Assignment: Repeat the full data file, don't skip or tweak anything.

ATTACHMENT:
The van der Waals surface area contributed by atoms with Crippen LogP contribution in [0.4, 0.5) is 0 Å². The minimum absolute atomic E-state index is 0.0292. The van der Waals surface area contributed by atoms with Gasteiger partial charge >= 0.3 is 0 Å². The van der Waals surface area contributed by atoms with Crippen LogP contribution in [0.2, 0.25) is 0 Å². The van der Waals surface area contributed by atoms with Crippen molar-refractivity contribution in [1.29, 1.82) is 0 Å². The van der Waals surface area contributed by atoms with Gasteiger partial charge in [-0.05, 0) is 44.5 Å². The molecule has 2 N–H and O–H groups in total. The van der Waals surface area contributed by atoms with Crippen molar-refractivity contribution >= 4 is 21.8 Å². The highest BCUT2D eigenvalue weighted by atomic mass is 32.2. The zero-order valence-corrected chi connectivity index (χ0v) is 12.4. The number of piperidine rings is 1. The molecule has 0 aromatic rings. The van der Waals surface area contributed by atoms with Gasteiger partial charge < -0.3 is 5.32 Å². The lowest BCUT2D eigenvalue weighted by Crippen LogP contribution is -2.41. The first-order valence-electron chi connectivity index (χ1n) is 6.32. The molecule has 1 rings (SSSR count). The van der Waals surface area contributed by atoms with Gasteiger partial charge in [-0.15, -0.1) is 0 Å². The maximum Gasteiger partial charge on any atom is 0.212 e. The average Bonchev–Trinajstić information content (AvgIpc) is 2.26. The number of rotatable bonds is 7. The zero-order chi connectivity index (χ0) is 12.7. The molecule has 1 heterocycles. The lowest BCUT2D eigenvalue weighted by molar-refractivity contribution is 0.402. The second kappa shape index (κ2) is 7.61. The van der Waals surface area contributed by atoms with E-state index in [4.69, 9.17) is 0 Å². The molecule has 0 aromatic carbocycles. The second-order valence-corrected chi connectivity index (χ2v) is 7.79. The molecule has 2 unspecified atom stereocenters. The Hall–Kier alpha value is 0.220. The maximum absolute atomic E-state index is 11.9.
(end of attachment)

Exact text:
The van der Waals surface area contributed by atoms with Crippen LogP contribution in [0.4, 0.5) is 0 Å². The minimum absolute atomic E-state index is 0.0292. The van der Waals surface area contributed by atoms with Gasteiger partial charge >= 0.3 is 0 Å². The van der Waals surface area contributed by atoms with Crippen LogP contribution in [0.2, 0.25) is 0 Å². The van der Waals surface area contributed by atoms with Crippen molar-refractivity contribution in [1.29, 1.82) is 0 Å². The van der Waals surface area contributed by atoms with Gasteiger partial charge in [-0.05, 0) is 44.5 Å². The molecule has 2 N–H and O–H groups in total. The van der Waals surface area contributed by atoms with Crippen molar-refractivity contribution >= 4 is 21.8 Å². The highest BCUT2D eigenvalue weighted by atomic mass is 32.2. The zero-order valence-corrected chi connectivity index (χ0v) is 12.4. The number of piperidine rings is 1. The molecule has 0 aromatic rings. The van der Waals surface area contributed by atoms with Gasteiger partial charge < -0.3 is 5.32 Å². The lowest BCUT2D eigenvalue weighted by Crippen LogP contribution is -2.41. The first-order valence-electron chi connectivity index (χ1n) is 6.32. The molecule has 1 rings (SSSR count). The van der Waals surface area contributed by atoms with Gasteiger partial charge in [-0.15, -0.1) is 0 Å². The maximum Gasteiger partial charge on any atom is 0.212 e. The average Bonchev–Trinajstić information content (AvgIpc) is 2.26. The number of rotatable bonds is 7. The zero-order chi connectivity index (χ0) is 12.7. The molecule has 1 heterocycles. The lowest BCUT2D eigenvalue weighted by molar-refractivity contribution is 0.402. The second kappa shape index (κ2) is 7.61. The van der Waals surface area contributed by atoms with E-state index in [4.69, 9.17) is 0 Å². The molecule has 0 aromatic carbocycles. The second-order valence-corrected chi connectivity index (χ2v) is 7.79. The molecule has 2 unspecified atom stereocenters. The Hall–Kier alpha value is 0.220. The maximum absolute atomic E-state index is 11.9.